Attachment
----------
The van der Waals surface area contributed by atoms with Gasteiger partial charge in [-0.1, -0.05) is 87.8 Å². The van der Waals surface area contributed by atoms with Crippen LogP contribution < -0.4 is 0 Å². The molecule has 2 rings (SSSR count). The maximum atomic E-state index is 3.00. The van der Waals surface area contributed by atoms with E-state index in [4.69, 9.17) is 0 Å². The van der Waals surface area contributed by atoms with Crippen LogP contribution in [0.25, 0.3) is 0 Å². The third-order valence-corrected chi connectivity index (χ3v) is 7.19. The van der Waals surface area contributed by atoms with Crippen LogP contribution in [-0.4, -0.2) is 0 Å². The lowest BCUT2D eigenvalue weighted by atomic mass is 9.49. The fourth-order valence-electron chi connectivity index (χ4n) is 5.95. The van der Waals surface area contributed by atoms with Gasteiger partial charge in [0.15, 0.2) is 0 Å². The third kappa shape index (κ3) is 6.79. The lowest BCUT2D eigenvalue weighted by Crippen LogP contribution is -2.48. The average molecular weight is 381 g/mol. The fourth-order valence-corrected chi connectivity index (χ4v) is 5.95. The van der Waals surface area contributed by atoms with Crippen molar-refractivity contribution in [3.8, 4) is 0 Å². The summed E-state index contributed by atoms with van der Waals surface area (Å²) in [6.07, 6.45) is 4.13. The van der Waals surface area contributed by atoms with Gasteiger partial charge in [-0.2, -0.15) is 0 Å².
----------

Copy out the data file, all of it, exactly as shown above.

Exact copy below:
The van der Waals surface area contributed by atoms with Gasteiger partial charge in [-0.1, -0.05) is 87.8 Å². The van der Waals surface area contributed by atoms with Crippen LogP contribution < -0.4 is 0 Å². The molecule has 2 rings (SSSR count). The maximum atomic E-state index is 3.00. The van der Waals surface area contributed by atoms with E-state index in [4.69, 9.17) is 0 Å². The van der Waals surface area contributed by atoms with Crippen LogP contribution in [0.25, 0.3) is 0 Å². The third-order valence-corrected chi connectivity index (χ3v) is 7.19. The van der Waals surface area contributed by atoms with Crippen LogP contribution in [-0.4, -0.2) is 0 Å². The lowest BCUT2D eigenvalue weighted by atomic mass is 9.49. The fourth-order valence-electron chi connectivity index (χ4n) is 5.95. The van der Waals surface area contributed by atoms with Gasteiger partial charge in [0.15, 0.2) is 0 Å². The third kappa shape index (κ3) is 6.79. The lowest BCUT2D eigenvalue weighted by Crippen LogP contribution is -2.48. The average molecular weight is 381 g/mol. The fourth-order valence-corrected chi connectivity index (χ4v) is 5.95. The van der Waals surface area contributed by atoms with Crippen molar-refractivity contribution in [3.8, 4) is 0 Å². The summed E-state index contributed by atoms with van der Waals surface area (Å²) in [6.07, 6.45) is 4.13. The van der Waals surface area contributed by atoms with Gasteiger partial charge in [-0.2, -0.15) is 0 Å².